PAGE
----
Quantitative comparisons between optical coherence tomography angiography and matched histology in the human eye

    loading  Checking for direct PDF access through Ovid

Abstract

The aim was to quantitatively compare retinal vascular detail as seen on optical coherence tomography angiography (OCTA) and matched histology in the human eye. 13 normal human donor eyes were used. The central retinal artery was cannulated after which human packed red blood cells were perfused through the retinal vasculature. Retinal vessels were imaged using a custom-built OCTA device during red blood cell perfusion. The eye was subsequently perfused with endothelial cell antibodies and the flat-mounted retina studied histologically using a confocal scanning laser microscope. Qualitative and quantitative comparisons of retinal vascular information as seen on OCTA and histology from the same region of interest were performed. Gradable OCTA images were acquired from 4 of 13 eyes with mean postmortem-to-OCTA imaging time of 4.5 ± 1.3 h 23 pairs of OCTA-histology matched images were evaluated. The retinal arteries and veins had similar pixel intensity on OCTA images. The diameter of retinal veins was significantly greater than its paired artery on OCTA (P < 0.001). The density of vascular structures on OCTA (40.2% ± 10.1%) was significantly less than matched histology (52.1% ± 9.3%, P < 0.001). Mean capillary diameter on OCTA (10.2 ± 2.4 μm) was significantly greater than histology (8.2 ± 2.4 μm; P < 0.001). This is the first study to directly compare OCTA against histology from the same human eye. OCTA visualizes many of the vascular structures in the human retinal circulation but does not exactly match what is seen on histologic examination.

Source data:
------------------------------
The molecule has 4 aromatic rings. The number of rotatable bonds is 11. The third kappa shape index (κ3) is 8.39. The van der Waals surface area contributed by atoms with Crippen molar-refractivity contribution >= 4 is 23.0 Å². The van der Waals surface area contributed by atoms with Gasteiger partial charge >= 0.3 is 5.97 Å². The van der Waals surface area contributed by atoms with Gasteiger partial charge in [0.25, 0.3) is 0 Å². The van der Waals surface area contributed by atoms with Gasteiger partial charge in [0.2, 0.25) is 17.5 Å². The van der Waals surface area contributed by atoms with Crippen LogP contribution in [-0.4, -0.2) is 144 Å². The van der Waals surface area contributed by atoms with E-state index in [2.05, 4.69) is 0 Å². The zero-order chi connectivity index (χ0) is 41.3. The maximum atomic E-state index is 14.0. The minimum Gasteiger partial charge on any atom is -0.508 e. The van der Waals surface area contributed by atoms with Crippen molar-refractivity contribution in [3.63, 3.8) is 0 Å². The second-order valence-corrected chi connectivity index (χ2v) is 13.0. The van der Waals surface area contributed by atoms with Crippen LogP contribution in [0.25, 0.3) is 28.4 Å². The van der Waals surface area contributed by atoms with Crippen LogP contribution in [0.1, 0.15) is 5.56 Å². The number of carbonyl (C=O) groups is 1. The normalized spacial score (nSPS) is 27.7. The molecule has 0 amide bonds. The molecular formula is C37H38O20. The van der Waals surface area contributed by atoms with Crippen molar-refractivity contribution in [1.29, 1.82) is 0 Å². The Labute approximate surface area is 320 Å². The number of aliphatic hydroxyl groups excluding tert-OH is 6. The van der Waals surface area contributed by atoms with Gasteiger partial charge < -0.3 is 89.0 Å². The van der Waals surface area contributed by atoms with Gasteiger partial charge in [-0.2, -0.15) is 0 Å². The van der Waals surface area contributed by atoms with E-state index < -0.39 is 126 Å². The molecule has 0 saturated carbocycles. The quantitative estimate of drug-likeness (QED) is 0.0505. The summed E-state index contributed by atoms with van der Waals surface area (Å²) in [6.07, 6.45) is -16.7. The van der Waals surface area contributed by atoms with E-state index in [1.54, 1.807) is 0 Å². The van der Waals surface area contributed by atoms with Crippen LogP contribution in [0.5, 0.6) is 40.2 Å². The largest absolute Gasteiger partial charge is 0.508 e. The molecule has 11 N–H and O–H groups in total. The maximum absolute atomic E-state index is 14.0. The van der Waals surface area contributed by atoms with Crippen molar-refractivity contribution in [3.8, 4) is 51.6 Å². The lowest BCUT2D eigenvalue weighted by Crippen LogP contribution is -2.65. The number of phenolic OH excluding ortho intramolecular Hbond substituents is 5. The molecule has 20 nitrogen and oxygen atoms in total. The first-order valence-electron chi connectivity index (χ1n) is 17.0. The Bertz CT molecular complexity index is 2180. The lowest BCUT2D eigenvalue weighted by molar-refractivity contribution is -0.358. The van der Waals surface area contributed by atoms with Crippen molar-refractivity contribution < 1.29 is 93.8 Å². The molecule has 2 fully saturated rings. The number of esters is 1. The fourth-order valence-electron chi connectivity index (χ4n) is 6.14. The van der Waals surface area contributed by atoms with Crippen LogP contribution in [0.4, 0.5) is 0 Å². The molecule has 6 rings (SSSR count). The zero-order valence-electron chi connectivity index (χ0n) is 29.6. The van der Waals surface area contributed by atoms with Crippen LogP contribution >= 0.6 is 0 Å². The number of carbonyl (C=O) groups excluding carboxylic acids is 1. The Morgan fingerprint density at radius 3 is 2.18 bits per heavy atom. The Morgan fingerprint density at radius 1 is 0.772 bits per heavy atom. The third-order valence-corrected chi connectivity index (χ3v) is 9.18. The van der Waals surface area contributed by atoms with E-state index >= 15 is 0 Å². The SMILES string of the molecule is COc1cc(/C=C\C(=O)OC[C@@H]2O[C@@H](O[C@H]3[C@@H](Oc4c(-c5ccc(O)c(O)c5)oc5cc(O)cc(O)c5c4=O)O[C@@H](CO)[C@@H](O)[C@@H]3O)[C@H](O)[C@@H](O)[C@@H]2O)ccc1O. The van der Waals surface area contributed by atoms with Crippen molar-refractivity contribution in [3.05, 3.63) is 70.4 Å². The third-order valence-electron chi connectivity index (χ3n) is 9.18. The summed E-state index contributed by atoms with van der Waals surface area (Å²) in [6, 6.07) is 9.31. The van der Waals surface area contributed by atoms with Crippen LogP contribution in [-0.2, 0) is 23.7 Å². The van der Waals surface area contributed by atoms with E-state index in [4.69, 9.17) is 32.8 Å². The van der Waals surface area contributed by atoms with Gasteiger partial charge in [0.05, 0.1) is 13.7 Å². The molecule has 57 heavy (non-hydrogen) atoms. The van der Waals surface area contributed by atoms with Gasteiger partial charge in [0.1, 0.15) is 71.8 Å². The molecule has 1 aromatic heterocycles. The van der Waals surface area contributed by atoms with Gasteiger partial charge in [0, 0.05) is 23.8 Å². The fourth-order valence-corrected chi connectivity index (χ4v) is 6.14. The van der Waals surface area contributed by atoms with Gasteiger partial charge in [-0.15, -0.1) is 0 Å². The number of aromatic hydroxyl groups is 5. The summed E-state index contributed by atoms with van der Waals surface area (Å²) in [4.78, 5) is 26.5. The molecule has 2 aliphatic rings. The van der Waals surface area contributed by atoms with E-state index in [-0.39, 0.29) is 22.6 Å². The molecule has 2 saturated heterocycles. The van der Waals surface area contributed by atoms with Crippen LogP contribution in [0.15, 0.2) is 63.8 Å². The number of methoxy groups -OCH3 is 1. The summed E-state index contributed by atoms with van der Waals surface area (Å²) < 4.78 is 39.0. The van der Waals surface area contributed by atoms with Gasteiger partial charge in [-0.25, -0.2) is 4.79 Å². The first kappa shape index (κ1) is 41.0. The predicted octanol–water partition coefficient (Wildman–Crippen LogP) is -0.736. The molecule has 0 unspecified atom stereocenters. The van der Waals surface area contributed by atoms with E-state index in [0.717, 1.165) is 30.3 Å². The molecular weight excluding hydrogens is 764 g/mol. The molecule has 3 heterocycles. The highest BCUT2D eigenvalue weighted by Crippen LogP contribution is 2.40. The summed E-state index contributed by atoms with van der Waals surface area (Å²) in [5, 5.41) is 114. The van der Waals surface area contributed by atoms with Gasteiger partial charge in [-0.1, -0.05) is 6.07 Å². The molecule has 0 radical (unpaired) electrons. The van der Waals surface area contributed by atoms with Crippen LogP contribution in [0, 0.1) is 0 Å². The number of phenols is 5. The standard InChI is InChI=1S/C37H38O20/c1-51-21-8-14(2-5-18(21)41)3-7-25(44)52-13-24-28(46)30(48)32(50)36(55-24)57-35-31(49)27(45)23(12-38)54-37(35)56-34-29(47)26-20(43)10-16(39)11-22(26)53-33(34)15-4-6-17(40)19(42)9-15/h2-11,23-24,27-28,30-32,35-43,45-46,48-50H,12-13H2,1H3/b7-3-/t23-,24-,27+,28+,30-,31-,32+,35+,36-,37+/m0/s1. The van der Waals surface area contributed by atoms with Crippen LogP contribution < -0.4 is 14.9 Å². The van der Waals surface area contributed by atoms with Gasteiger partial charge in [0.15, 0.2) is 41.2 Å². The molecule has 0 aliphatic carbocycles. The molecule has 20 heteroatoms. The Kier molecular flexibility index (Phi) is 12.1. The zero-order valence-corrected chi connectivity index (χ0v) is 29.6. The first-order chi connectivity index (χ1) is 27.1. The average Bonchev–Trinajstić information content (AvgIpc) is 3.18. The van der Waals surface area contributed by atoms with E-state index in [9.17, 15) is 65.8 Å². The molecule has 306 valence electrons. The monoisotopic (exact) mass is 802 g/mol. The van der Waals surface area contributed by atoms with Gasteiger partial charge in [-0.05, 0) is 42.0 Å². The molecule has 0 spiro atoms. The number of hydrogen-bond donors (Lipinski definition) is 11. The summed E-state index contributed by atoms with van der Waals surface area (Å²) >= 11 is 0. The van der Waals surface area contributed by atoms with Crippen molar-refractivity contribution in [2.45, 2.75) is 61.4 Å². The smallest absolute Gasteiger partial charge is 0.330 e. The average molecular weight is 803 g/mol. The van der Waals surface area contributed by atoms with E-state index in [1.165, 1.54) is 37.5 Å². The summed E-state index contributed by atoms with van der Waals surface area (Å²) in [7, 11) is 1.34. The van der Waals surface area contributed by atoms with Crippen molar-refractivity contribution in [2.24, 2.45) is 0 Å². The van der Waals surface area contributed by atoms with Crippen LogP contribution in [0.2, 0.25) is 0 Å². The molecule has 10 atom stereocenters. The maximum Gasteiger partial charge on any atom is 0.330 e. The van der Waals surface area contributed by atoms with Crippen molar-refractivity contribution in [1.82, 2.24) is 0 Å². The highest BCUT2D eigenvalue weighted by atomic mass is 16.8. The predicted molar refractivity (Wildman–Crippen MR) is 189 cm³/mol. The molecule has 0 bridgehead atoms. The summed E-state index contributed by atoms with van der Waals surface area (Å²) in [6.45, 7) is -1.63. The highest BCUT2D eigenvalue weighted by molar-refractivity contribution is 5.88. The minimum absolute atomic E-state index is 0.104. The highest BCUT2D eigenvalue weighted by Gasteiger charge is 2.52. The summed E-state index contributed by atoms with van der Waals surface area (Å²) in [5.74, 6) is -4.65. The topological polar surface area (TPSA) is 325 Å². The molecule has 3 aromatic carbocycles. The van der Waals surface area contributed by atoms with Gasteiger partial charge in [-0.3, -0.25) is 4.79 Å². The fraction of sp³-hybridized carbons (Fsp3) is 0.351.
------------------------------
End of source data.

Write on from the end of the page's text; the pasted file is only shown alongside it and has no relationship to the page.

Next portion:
Related Topics

    loading  Loading Related Articles